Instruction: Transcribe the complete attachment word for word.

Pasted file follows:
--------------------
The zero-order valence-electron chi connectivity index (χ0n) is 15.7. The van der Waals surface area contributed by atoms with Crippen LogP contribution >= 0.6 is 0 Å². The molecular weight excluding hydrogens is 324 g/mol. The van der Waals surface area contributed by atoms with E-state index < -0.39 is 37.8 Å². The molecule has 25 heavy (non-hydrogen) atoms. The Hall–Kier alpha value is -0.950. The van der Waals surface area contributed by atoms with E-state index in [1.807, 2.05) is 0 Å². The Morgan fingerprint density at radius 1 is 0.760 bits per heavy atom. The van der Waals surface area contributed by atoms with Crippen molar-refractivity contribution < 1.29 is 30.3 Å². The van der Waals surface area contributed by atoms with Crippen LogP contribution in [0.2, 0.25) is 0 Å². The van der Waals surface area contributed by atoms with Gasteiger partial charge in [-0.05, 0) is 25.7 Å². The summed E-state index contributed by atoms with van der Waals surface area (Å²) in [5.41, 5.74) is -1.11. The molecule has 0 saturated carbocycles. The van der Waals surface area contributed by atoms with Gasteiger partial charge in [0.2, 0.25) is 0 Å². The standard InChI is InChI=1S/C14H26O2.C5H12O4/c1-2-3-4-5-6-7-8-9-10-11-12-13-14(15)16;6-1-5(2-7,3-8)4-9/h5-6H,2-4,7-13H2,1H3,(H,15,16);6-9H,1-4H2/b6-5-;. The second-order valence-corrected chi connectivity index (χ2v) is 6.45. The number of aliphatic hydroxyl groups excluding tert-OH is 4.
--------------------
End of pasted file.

The zero-order valence-electron chi connectivity index (χ0n) is 15.7. The van der Waals surface area contributed by atoms with Crippen LogP contribution >= 0.6 is 0 Å². The molecular weight excluding hydrogens is 324 g/mol. The van der Waals surface area contributed by atoms with E-state index < -0.39 is 37.8 Å². The molecule has 25 heavy (non-hydrogen) atoms. The Hall–Kier alpha value is -0.950. The van der Waals surface area contributed by atoms with E-state index in [1.807, 2.05) is 0 Å². The Morgan fingerprint density at radius 1 is 0.760 bits per heavy atom. The van der Waals surface area contributed by atoms with Crippen molar-refractivity contribution < 1.29 is 30.3 Å². The van der Waals surface area contributed by atoms with Crippen LogP contribution in [0.2, 0.25) is 0 Å². The van der Waals surface area contributed by atoms with Gasteiger partial charge in [-0.05, 0) is 25.7 Å². The summed E-state index contributed by atoms with van der Waals surface area (Å²) in [5.41, 5.74) is -1.11. The molecule has 0 saturated carbocycles. The van der Waals surface area contributed by atoms with Gasteiger partial charge in [0.2, 0.25) is 0 Å². The standard InChI is InChI=1S/C14H26O2.C5H12O4/c1-2-3-4-5-6-7-8-9-10-11-12-13-14(15)16;6-1-5(2-7,3-8)4-9/h5-6H,2-4,7-13H2,1H3,(H,15,16);6-9H,1-4H2/b6-5-;. The second-order valence-corrected chi connectivity index (χ2v) is 6.45. The number of aliphatic hydroxyl groups excluding tert-OH is 4.